National Review

When Will $600 COVID Relief Checks Arrive?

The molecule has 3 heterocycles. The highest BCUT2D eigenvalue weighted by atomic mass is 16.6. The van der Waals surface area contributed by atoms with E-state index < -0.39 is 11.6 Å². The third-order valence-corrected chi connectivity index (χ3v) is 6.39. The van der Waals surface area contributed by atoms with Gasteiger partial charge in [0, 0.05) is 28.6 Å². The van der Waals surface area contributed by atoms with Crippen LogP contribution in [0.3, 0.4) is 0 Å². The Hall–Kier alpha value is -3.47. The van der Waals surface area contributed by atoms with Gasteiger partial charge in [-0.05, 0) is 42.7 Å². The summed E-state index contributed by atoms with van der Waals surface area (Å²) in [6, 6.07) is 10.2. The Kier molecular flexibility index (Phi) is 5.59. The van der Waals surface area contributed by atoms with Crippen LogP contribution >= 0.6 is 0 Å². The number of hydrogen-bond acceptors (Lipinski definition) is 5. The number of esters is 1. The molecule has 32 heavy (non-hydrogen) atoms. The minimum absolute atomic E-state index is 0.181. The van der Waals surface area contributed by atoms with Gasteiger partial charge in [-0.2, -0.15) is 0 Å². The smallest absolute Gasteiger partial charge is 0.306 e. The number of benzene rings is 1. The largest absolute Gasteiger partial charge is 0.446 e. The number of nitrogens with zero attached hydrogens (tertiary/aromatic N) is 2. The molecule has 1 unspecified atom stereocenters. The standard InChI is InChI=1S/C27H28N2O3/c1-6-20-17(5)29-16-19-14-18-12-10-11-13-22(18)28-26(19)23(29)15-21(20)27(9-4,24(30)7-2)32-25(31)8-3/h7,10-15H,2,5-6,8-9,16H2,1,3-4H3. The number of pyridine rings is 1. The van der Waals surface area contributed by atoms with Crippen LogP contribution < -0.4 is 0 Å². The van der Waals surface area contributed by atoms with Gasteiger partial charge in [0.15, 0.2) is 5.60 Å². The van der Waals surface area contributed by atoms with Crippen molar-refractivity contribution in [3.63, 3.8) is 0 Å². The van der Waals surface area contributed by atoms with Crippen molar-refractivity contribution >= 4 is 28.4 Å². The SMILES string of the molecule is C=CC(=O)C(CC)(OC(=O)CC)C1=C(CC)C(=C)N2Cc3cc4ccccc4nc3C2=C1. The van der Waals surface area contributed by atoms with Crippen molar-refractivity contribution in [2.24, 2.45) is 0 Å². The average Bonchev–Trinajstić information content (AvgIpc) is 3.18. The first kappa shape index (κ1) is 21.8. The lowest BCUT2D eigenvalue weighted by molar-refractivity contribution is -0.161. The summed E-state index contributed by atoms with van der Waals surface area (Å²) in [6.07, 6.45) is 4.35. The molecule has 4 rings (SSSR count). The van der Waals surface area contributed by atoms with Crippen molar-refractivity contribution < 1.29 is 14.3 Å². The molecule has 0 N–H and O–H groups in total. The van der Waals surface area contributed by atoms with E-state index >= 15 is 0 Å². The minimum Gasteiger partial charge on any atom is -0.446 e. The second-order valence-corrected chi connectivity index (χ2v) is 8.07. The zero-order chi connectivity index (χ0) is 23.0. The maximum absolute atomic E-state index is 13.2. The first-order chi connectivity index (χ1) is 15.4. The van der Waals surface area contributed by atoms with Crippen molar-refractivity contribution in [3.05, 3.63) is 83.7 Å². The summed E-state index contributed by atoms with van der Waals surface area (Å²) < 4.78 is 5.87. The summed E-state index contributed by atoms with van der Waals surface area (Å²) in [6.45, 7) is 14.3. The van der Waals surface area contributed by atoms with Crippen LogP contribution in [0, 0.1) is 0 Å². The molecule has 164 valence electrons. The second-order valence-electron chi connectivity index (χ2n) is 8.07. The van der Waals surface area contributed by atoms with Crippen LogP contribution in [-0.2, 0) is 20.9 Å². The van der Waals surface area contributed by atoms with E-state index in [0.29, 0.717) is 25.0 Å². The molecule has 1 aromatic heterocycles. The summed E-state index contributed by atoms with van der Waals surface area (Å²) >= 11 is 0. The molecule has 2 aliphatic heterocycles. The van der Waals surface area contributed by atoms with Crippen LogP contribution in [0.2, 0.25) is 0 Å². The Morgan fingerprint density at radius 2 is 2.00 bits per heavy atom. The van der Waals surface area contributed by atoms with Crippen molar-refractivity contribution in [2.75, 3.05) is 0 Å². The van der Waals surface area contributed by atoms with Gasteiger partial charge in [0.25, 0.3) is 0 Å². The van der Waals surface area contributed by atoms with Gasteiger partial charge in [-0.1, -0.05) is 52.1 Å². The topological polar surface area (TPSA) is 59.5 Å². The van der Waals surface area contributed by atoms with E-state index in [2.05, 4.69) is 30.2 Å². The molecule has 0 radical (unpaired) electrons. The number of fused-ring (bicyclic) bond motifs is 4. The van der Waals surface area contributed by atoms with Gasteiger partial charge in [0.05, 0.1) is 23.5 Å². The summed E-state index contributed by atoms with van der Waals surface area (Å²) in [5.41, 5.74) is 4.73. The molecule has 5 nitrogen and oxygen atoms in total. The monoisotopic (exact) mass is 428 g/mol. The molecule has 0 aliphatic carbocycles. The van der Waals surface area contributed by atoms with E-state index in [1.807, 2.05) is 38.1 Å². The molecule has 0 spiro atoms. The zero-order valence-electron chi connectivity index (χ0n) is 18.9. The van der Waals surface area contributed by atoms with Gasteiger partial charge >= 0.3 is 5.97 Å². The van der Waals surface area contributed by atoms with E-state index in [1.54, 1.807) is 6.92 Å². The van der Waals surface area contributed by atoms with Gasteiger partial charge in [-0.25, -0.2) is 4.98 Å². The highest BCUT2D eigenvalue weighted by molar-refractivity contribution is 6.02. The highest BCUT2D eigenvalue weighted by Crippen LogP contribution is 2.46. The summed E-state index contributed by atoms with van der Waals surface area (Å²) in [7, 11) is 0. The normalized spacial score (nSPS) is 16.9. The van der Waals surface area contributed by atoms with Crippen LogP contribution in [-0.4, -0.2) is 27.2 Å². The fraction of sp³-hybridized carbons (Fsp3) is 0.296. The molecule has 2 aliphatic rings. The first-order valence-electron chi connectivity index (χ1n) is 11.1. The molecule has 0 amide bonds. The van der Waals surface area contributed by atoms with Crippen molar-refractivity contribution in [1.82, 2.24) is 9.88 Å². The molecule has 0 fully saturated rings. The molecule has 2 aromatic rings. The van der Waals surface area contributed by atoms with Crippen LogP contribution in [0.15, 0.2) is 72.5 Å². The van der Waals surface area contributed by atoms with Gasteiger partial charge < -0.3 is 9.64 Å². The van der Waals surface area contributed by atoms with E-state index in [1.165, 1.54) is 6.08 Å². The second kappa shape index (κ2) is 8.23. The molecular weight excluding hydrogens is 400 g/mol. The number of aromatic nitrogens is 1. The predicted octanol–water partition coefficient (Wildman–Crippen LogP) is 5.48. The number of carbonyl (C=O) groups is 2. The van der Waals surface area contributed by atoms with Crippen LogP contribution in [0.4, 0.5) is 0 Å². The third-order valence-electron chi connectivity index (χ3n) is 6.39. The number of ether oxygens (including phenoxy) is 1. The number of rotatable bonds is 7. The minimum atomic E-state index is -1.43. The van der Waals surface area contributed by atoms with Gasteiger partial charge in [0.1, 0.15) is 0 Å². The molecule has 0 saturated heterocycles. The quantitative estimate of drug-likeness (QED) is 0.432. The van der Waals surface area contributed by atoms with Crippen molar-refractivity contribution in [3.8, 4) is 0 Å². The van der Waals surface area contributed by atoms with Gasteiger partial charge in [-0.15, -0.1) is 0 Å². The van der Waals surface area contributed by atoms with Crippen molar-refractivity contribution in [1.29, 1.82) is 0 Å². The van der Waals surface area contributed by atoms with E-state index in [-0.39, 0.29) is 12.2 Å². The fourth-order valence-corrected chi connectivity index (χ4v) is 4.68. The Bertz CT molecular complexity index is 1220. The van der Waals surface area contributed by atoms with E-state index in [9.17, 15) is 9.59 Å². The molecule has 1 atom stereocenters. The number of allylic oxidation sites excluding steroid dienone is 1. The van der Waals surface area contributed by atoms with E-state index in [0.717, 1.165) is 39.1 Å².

The months-long political stalemate over the passage of a second round of coronavirus stimulus relief has finally come to an end and many Americans are poised to receive a one-time $600 stimulus check, but when?The Trump administration is rushing to send the payments to millions of Americans beginning as soon as this week, according to the Washington Post. Treasury Secretary Steven Mnuchin had promised on December 21 to begin sending the checks this week, though that plan was thrown into disarray after President Trump refused to sign the stimulus package, arguing at the eleventh hour that Americans should receive a $2,000 stimulus check in place of the $600 check, among other demands.Trump ultimately signed the bill without further negotiation on Sunday, though the Democrat-controlled House on Monday passed a bill to increase the stimulus by $1,400 for adults. However, the bill is unlikely to pass in the Senate due to Republican concerns about the deficit.While some Americans waited weeks or even months to receive their $1,200 stimulus checks in the spring, the Treasury Department expects to be able to dispatch this round of checks more quickly using infrastructure formed and lessons learned at the time.In the spring, Americans who had previously received their federal tax refunds through direct deposit tended to receive their stimulus checks ahead of those receiving paper checks. However, in the months since, more Americans have filed their tax returns electronically, so, the government is likely to issue far fewer paper checks, according to the report.The IRS will also benefit from banking information provided through its “Get My Payment” portal during the first round of checks. While the portal isn’t currently open, the IRS says it “continues to monitor and prepare for new legislation related to Economic Impact Payments.”Electronic deposits could begin Wednesday and Thursday, according to the Washington Post. Timing could, however, be impacted by the holiday as a number of banks are closed or working with limited staffing.Single people earning up to $75,000 can expect to receive $600, while married couples earning up to $150,000 will receive $1,200. The payments then phase out, with a $5 reduction for every $100 of income earned above those thresholds, before being eliminated entirely for single people earning over $87,000 or married couples earning more than $174,000  according to the House Appropriations committee.While federal agencies had been preparing for a potential government shutdown as it was unclear that a deal would be met and signed off by the president ahead of the deadline, they have now switched gears to delivering the $900 billion in funds appropriated by the package in the final days of the Trump administration.Trump, Vice President Pence and Mnuchin are all on vacation this week, though Mnuchin and Trump have been in contact, according to the Washington Post.

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